6. Pharmaceutical recruiting involves worldwide search for candidates. Big pharma are just that, big. They are global and have sites all over the world. Therefore a recruiter is not limited to finding candidates in the near vicinity or even the same country as with biotechnology recruiting. Recently I found a candidate who fit the job description so perfectly but he couldn’t relocate to the United States. My big pharma client hired him anyway to work in their European site. Sometimes a foreign candidate can start to work at a pharma’s site in his or her own country until the immigration and relocation issues can be worked out allowing for a smooth transition to the new position in the United States.

 7. It is hard to recruit to risky biotechs. If a company has limited funds or has a high burn rate, it can be difficult to find candidates willing to take the risk of moving to these companies. Therefore biotechnology recruiting can be longer for any given search to find a good candidate. Usually biotech clients want experienced individuals, but not too experienced. The sweet spot is very often at a time in a scientist’s career that coincides with children in high school and preparing for college. With these responsibilities candidates, who are the right fit in terms of experience for a position, can’t take the risk of moving from their more secure position.

8. Pharma offers better benefits than biotech companies hands down. They not only have a stock and bonus plan they also match in 401k plans and even still have pensions! Biotech companies just don’t have the money to do this and therefore biotechnology recruiting can become tricky when trying to lure big pharma candidates to these small companies.  Candidates love the challenge and excitement of a biotech but balk at leaving behind good benefits. I have had candidates, who have earned long vacation time at their current job, complain at the necessity of going back to two weeks vacation at a biotech. Nothing becomes too trivial during negotiations.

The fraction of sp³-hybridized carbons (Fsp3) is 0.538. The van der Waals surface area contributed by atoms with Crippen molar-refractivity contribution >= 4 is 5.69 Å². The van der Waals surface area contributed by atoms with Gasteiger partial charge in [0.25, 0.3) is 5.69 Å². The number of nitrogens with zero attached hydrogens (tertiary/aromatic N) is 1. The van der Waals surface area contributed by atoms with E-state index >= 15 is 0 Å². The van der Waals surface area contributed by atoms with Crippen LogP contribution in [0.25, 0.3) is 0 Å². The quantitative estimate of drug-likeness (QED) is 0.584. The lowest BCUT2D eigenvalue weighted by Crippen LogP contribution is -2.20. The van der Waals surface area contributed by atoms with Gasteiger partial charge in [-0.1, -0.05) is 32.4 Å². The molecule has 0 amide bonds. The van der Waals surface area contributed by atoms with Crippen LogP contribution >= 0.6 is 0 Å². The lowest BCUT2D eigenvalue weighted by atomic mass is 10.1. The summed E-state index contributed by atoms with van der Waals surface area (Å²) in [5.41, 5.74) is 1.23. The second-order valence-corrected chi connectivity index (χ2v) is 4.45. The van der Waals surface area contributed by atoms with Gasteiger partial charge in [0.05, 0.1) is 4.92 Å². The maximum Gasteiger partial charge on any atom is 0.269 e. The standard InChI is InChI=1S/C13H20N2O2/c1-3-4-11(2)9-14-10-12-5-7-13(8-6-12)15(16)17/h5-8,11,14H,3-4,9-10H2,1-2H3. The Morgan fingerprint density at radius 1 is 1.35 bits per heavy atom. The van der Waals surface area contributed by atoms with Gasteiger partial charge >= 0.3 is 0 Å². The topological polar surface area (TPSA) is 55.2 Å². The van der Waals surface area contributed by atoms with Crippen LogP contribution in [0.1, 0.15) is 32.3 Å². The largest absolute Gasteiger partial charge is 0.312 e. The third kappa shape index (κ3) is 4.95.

9. Relocation goes more smoothly with a big pharmaceutical company. Big pharma has the resources to cover more relocation costs than small companies. Some pharmas will even get involved with buying a house from the new recruit if the person is having difficulty selling his house. As mentioned before pharma is equipped to handle relocation packages for employees moving all across the world. They have whole departments for dealing with immigration, real estate, cultural differences and anything else to do with a complicated move. So when dealing with relocation, pharmaceutical recruiting is much easier than biotechnology recruiting.

10. Stock options are a big draw at a biotech. Last, but not least, is the chance to get rich for scientists going to a startup. These companies have little cash and only offer bare bone compensation packages. To lure people from secure jobs, the startups offer large grants of stock options, which can be worth millions if a company becomes successful or is bought by a big pharma. Of course pharmaceutical companies give stock in their packages. But a startup offers a chance to get in at the bottom and the rewards are much greater.

So is it easier to be a pharmaceutical recruiter or a biotechnology recruiter? Which type of company is the best for a recruiter to work for? Which one will be the easiest to attract candidates for positions? Both pharma and biotech have pluses and minuses. I find it best to work for both. When the economy tanked and my biotech clients were hurting, my pharma clients were still hiring. So it is better to be safe than sorry and to hedge your bets with clients in both areas.

 

Related Reading: Pharma vs. Biotech, What’s in a Name?